Age 50 Survey

The Age 50 Survey took place in 2008. Just under 10,000 of you took part.

What we asked

when-you-were-50-grandparentsBefore your interview we posted you a paper questionnaire which covered health, attitudes, leisure activities and asked you to write a little about how you imagined your life to be at age 60.

You were then visited at home by an interviewer who asked you about who you lived with, where you lived, relationships, children, family life, income, employment, pensions and attitudes to retirement, qualifications and training, computer use, health, smoking and drinking, exercise, religion, political activity.

As part of the interview you also completed a series of assessments which measured memory, concentration and other aspects of cognitive ability.

When you were 50…


  • Around 7 in 10 were living with a spouse and 1 in 10 lived with a
    cohabiting partner.
  • Just over 4 in 5 had at least one child – the most common number of children being two. Children ranged in age from newly born to 36 but the average age was just under 21.
  • Many children had left home but around 7 in 10 parents still lived with at least one child.
  • The most commonly experienced health problems were high blood pressure (affecting just over 1 in 6 men and 1 in 7 women) and back problems (suffered by just over 1 in 6 men and women).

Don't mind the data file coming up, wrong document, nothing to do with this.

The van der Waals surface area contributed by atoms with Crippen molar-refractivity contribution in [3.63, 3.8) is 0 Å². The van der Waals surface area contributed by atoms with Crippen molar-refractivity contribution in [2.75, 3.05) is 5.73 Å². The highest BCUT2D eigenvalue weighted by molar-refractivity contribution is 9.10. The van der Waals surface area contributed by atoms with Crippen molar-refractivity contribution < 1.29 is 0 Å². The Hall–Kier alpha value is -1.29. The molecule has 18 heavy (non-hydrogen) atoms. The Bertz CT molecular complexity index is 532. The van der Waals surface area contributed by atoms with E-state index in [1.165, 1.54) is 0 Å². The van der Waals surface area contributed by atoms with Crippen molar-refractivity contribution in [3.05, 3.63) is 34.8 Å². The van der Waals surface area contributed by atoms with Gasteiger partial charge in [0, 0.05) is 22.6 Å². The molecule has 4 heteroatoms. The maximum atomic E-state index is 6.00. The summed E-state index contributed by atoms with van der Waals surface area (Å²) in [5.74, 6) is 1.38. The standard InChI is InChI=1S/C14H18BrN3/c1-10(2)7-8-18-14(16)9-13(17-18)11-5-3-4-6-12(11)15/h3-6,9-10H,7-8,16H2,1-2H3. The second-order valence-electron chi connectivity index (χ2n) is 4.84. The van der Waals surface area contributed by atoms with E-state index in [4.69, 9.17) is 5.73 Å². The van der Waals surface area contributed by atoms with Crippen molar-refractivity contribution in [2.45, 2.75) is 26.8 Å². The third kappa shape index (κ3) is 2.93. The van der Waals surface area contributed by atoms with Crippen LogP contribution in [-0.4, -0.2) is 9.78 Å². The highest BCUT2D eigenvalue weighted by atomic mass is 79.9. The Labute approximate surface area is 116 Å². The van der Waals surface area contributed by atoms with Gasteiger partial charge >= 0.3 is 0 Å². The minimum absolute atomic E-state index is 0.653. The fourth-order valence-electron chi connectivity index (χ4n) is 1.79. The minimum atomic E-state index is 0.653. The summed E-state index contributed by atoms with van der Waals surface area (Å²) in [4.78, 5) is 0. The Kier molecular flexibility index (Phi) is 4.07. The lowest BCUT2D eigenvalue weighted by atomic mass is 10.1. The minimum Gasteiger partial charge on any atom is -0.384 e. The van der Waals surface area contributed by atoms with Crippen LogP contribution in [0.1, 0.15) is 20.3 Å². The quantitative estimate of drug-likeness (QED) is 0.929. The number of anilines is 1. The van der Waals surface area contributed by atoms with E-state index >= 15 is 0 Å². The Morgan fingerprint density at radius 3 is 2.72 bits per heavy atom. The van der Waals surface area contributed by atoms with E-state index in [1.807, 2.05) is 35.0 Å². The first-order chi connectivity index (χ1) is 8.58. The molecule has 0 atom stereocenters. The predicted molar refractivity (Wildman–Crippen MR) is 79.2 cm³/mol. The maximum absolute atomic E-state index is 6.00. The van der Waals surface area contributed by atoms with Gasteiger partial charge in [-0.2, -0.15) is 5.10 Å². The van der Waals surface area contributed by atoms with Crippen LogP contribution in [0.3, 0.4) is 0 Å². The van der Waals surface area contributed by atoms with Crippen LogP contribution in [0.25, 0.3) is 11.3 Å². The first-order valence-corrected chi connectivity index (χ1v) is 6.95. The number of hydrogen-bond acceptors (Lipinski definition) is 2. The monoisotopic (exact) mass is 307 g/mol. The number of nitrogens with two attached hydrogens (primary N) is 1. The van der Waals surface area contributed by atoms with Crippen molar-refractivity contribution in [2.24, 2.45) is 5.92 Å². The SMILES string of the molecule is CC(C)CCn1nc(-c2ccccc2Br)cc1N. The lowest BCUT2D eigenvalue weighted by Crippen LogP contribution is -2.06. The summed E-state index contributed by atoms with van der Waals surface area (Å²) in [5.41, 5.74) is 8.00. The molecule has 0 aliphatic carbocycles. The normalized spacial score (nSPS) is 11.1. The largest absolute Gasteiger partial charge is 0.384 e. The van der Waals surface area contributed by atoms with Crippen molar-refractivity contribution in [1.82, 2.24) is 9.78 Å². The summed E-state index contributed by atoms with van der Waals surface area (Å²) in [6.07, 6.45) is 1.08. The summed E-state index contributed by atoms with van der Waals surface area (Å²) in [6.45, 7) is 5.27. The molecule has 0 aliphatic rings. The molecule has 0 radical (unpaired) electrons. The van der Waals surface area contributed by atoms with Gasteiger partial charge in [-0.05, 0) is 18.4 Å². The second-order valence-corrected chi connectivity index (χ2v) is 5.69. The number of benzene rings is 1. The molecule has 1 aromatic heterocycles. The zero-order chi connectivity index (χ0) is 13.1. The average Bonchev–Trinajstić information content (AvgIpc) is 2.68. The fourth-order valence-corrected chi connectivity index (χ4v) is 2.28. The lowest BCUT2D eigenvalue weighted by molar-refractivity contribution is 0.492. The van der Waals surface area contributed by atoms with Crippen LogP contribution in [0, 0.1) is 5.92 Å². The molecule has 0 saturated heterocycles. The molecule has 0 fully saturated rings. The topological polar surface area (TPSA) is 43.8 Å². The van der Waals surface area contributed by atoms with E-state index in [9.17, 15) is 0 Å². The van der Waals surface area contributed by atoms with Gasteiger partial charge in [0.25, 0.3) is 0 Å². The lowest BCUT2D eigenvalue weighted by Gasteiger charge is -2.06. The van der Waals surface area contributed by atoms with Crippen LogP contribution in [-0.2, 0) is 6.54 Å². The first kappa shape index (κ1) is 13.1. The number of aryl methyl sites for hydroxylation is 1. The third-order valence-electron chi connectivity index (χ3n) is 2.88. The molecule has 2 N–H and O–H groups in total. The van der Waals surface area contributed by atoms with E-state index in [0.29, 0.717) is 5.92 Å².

• Just under 9 in 10 men are in paid employment, almost all on a full-time basis. Half of women were working full-time and almost a third were working part-time
  • Most of you report fairly high levels of life satisfaction. When asked to give a score out of ten as to how satisfied you were with how your lives had turned out so far the average score was just over seven.

Related downloads

Now We Are 50 (summary report)
This booklet is a summary of the Now We Are 50 report published in 2008 in celebration of the 50th birthday of NCDS study members.

Now We Are 50 (full report)
This report was published in 2008 in celebration of the 50th birthday of NCDS study members. It covers 50 years of social change in Britain and explains how the study’s many findings have helped to shape decision-making in policy areas such as education, employment, housing and health.